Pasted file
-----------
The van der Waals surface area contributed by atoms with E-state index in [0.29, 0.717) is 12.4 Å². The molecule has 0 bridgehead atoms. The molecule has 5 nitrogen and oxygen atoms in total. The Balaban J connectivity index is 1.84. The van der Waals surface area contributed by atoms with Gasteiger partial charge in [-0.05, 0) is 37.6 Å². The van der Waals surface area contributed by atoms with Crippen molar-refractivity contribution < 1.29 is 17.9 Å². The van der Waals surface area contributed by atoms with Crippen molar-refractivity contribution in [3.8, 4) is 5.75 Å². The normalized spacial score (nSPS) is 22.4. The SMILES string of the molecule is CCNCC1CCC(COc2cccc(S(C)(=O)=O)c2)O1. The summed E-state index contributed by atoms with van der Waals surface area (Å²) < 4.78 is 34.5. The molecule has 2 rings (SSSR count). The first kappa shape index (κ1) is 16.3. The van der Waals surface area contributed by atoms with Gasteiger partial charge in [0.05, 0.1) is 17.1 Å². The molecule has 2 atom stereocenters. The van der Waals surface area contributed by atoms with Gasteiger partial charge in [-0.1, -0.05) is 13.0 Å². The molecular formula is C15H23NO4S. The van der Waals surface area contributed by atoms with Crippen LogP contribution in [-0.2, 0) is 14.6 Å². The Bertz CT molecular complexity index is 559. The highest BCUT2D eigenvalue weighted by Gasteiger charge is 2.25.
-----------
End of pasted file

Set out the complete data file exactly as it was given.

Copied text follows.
The van der Waals surface area contributed by atoms with E-state index in [0.29, 0.717) is 12.4 Å². The molecule has 0 bridgehead atoms. The molecule has 5 nitrogen and oxygen atoms in total. The Balaban J connectivity index is 1.84. The van der Waals surface area contributed by atoms with Gasteiger partial charge in [-0.05, 0) is 37.6 Å². The van der Waals surface area contributed by atoms with Crippen molar-refractivity contribution < 1.29 is 17.9 Å². The van der Waals surface area contributed by atoms with Crippen molar-refractivity contribution in [3.8, 4) is 5.75 Å². The normalized spacial score (nSPS) is 22.4. The SMILES string of the molecule is CCNCC1CCC(COc2cccc(S(C)(=O)=O)c2)O1. The summed E-state index contributed by atoms with van der Waals surface area (Å²) < 4.78 is 34.5. The molecule has 2 rings (SSSR count). The first kappa shape index (κ1) is 16.3. The van der Waals surface area contributed by atoms with Gasteiger partial charge in [0.05, 0.1) is 17.1 Å². The molecule has 2 atom stereocenters. The van der Waals surface area contributed by atoms with Gasteiger partial charge in [-0.1, -0.05) is 13.0 Å². The molecular formula is C15H23NO4S. The van der Waals surface area contributed by atoms with Crippen LogP contribution in [-0.2, 0) is 14.6 Å². The Bertz CT molecular complexity index is 559. The highest BCUT2D eigenvalue weighted by Gasteiger charge is 2.25.